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Penn College students Christopher G. Master, left, and Dustin C. Bailey stand in front of the poster for their Habitat for Humanity project, which was among the top finalists at the second annual ‘Race to Zero’ student design competition held recently in Colorado.

A team of Pennsylvania College of Technology students was among the grand-prize finalists at the second annual Race to Zero Student Design Competition held recently at the National Renewable Energy Labs in Golden, Colorado.

The U.S. Department of Energy sponsors the competition, which challenges college and university students to design “zero energy-ready homes” — high-performance homes so energy-efficient that they completely offset their energy consumption through electricity produced by renewable sources.

A “passive house” rated duplex designed for Habitat for Humanity was presented by Penn College students Dustin C. Bailey and Christopher G. Master enrolled in building science and sustainable design: architectural technology concentration. The project is slated to be built next year on Scott Street in Williamsport’s West End.

Traveling with Robert A. Wozniak, associate professor of architectural technology and team co-adviser, they were joined electronically by teammates who assisted with answering questions from the national experts who comprised the judges’ panel.

The Penn College team, among 33 entries from 27 institutions in the United States and Canada, was ultimately among four Grand Winner finalists. The others, indicative of the caliber of competition in which Penn College stood tall, were Appalachian State University, Carnegie Mellon University and the University of Illinois at Urbana-Champaign. The competition was won by the University of Minnesota.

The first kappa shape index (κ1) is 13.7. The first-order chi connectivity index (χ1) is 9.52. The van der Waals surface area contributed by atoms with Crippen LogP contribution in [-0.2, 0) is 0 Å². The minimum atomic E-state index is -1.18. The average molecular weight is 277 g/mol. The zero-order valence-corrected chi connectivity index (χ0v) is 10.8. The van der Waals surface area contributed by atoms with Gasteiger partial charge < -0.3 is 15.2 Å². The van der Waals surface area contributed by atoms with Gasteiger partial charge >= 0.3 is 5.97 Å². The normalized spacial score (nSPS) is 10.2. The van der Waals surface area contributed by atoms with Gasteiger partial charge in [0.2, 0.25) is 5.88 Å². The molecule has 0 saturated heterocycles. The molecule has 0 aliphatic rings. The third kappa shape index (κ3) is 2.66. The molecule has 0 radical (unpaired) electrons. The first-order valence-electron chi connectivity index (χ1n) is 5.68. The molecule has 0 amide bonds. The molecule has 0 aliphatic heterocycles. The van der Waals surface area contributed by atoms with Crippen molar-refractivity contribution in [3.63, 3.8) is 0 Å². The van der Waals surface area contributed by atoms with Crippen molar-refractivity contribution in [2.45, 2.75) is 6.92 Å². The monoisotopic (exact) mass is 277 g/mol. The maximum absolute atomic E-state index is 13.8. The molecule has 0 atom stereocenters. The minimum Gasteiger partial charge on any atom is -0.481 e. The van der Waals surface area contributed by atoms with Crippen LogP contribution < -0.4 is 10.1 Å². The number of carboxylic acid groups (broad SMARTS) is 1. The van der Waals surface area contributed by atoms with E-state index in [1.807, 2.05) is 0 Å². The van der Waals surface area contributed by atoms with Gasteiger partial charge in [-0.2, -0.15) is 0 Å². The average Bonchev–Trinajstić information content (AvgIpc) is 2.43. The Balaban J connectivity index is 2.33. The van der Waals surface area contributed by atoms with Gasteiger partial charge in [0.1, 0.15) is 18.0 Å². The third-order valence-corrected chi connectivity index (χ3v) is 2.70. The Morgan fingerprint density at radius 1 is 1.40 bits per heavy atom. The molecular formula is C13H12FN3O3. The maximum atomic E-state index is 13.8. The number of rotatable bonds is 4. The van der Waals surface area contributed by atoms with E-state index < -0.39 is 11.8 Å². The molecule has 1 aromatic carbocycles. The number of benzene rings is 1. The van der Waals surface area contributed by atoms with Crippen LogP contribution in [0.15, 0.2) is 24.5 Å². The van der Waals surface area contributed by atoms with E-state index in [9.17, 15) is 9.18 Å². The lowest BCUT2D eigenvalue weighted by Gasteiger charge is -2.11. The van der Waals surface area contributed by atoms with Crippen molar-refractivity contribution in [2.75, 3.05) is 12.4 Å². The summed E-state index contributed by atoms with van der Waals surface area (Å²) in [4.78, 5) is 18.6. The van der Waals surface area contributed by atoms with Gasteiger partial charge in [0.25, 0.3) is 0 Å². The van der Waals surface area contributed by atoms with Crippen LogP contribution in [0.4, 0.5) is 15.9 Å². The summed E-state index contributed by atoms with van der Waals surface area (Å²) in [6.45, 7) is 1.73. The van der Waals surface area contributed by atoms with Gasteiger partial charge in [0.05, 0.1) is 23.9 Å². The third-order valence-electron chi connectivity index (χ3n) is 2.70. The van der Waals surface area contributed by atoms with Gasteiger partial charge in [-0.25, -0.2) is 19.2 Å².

“What a success, not only for the students and Penn College, but also for Habitat for Humanity,” said Marc E. Bridgens, dean of construction and design technologies. “The benefits of their hard work in preparing for this competition go beyond personal pride. Their accomplishments will be seen within the community.”

“I was amazed by how many graduate and Ph.D. students were competing. Not very many undergrads were represented!” Wozniak said. “The judges appeared to be very pleased as they kept nodding at what was presented — and especially at how the questions were answered, either in person or by those ‘virtually’ in Williamsport.”

So impressive was their presentation that the students have been invited to present a paper on their project at this summer’s American Solar Energy Society conference at Penn State.

The interdisciplinary team produced a full set of documentation, working together to make decisions based on neighborhood concerns, Habitat requirements, high performance standards and building science fundamentals.

“We are thrilled that the team earned top recognition at the competition,” said Dorothy J. Gerring, associate professor of architectural technology and faculty co-adviser for the team. “It is exciting that our students are able to apply their knowledge base to an affordable project that will be built to one of the highest performance standards — right near the campus.”